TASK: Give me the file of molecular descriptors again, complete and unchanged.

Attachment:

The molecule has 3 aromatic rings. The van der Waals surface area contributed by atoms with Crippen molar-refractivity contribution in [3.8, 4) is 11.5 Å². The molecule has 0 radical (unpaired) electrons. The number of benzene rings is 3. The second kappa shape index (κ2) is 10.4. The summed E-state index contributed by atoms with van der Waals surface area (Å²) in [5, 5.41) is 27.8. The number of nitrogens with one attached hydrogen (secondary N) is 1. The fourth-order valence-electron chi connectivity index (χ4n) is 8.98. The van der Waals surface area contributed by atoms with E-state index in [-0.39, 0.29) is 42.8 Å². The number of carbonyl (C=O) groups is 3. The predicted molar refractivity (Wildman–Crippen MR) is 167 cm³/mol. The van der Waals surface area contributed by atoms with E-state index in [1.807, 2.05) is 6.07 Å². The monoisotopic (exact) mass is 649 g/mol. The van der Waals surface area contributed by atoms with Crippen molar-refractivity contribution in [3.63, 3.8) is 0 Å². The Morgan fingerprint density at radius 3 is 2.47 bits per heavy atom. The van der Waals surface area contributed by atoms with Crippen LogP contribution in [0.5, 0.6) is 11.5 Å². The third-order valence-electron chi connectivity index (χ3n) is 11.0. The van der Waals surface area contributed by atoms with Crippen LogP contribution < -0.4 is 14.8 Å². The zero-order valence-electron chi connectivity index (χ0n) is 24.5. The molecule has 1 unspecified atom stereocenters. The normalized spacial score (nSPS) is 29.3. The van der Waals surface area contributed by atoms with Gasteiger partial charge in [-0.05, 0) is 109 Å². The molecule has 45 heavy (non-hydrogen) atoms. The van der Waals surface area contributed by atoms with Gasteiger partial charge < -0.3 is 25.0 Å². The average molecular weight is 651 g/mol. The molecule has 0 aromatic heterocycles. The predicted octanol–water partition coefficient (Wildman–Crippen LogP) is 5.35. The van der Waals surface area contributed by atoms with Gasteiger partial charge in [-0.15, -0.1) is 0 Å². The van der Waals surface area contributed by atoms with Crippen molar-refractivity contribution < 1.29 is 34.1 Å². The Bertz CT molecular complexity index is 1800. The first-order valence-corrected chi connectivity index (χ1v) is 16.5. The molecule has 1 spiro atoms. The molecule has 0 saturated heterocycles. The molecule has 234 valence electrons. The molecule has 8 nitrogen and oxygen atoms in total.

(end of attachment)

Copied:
The molecule has 3 aromatic rings. The van der Waals surface area contributed by atoms with Crippen molar-refractivity contribution in [3.8, 4) is 11.5 Å². The molecule has 0 radical (unpaired) electrons. The number of benzene rings is 3. The second kappa shape index (κ2) is 10.4. The summed E-state index contributed by atoms with van der Waals surface area (Å²) in [5, 5.41) is 27.8. The number of nitrogens with one attached hydrogen (secondary N) is 1. The fourth-order valence-electron chi connectivity index (χ4n) is 8.98. The van der Waals surface area contributed by atoms with E-state index in [-0.39, 0.29) is 42.8 Å². The number of carbonyl (C=O) groups is 3. The predicted molar refractivity (Wildman–Crippen MR) is 167 cm³/mol. The van der Waals surface area contributed by atoms with E-state index in [1.807, 2.05) is 6.07 Å². The monoisotopic (exact) mass is 649 g/mol. The van der Waals surface area contributed by atoms with Crippen molar-refractivity contribution in [3.63, 3.8) is 0 Å². The Morgan fingerprint density at radius 3 is 2.47 bits per heavy atom. The van der Waals surface area contributed by atoms with Crippen LogP contribution in [0.5, 0.6) is 11.5 Å². The third-order valence-electron chi connectivity index (χ3n) is 11.0. The van der Waals surface area contributed by atoms with Crippen LogP contribution < -0.4 is 14.8 Å². The zero-order valence-electron chi connectivity index (χ0n) is 24.5. The molecule has 1 unspecified atom stereocenters. The normalized spacial score (nSPS) is 29.3. The van der Waals surface area contributed by atoms with Gasteiger partial charge in [-0.05, 0) is 109 Å². The molecule has 45 heavy (non-hydrogen) atoms. The van der Waals surface area contributed by atoms with Gasteiger partial charge < -0.3 is 25.0 Å². The average molecular weight is 651 g/mol. The molecule has 0 aromatic heterocycles. The predicted octanol–water partition coefficient (Wildman–Crippen LogP) is 5.35. The van der Waals surface area contributed by atoms with Gasteiger partial charge in [-0.15, -0.1) is 0 Å². The van der Waals surface area contributed by atoms with Crippen molar-refractivity contribution < 1.29 is 34.1 Å². The Bertz CT molecular complexity index is 1800. The first-order valence-corrected chi connectivity index (χ1v) is 16.5. The molecule has 1 spiro atoms. The molecule has 0 saturated heterocycles. The molecule has 234 valence electrons. The molecule has 8 nitrogen and oxygen atoms in total.